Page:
Further diversity can be created using larger stones, railway sleepers or mounds of compacted dune-sand and crushed brick. Where architects need persuading, says Gedge, is in regarding these gardens as a process, not a product. Allowing flowers, grasses and mosses to colonise takes a little time. The instinct of most designers is to buy something ready-made, like a sedum mat, a "lawn" plugged into a membrane which you simply unroll onto the roof like a carpet. Not only is this the most expensive option, it is often the least effective. And a lawn of stonecrops is only slightly better for wildlife than bare concrete.

The costs are relatively low, vanishingly so in terms of inner-city development. For the green roof at the Laban Dance Centre in London, the first to be designed specifically for biodiversity and black redstarts, it came out as £26.89 per square metre, or £10,756 in total, of which half was for the hire of a mobile crane. Savings were made by sourcing the aggregate material used from the original site, and by deciding not to use seed or young plants. English Nature's estimate of the cost for more typical green roofs is £98 per square metre.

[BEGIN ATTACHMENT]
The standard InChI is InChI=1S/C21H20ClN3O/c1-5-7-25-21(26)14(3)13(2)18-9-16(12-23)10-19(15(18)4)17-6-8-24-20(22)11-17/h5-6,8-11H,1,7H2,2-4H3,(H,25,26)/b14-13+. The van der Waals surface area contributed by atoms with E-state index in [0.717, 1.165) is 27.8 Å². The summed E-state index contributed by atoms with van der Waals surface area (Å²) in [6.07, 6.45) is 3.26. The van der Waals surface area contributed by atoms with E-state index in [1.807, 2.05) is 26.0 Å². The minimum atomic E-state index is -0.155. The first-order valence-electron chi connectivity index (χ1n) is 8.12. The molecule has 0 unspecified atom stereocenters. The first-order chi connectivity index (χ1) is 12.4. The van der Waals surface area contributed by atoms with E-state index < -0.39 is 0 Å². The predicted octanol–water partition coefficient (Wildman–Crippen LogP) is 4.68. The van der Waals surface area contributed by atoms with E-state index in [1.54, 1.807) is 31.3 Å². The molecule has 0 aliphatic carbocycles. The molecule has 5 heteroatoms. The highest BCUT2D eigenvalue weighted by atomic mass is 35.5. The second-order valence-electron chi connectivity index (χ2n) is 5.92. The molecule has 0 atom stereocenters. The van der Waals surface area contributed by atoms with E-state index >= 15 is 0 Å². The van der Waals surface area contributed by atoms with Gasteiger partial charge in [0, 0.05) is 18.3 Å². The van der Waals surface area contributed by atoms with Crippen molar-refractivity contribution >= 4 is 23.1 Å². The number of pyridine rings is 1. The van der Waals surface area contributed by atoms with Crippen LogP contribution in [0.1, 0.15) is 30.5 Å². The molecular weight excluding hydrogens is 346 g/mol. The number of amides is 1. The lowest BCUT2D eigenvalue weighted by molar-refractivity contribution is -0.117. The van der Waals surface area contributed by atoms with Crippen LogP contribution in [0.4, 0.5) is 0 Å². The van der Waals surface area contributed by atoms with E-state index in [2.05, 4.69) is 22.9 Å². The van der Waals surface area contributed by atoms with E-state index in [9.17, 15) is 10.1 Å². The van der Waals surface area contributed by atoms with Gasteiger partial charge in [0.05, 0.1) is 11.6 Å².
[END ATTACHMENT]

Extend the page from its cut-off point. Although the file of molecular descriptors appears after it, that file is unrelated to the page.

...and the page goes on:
With an estimated 24,000 hectares of roof space in London alone - an area 28 times the size of Richmond Park - the potential of green roofs is clear. As brownfield sites are developed, the only direction left for wildlife in many areas is up. But can life, apart from black redstarts, really thrive up there in the windy spaces among the chimney pots and masts?

It seems so. A recent investigation of eight green roofs - by the entomologist Richard Jones - revealed that 136 species of invertebrates had found their way there, including several rare ones. Among them were Oxypoda lurida, a rove beetle normally found on coastal shingle, Pardosa agrestis, a wolf spider of mudflats and chalk-pits, and Olibrus flavicornis, a flower beetle associated with brownfield sites.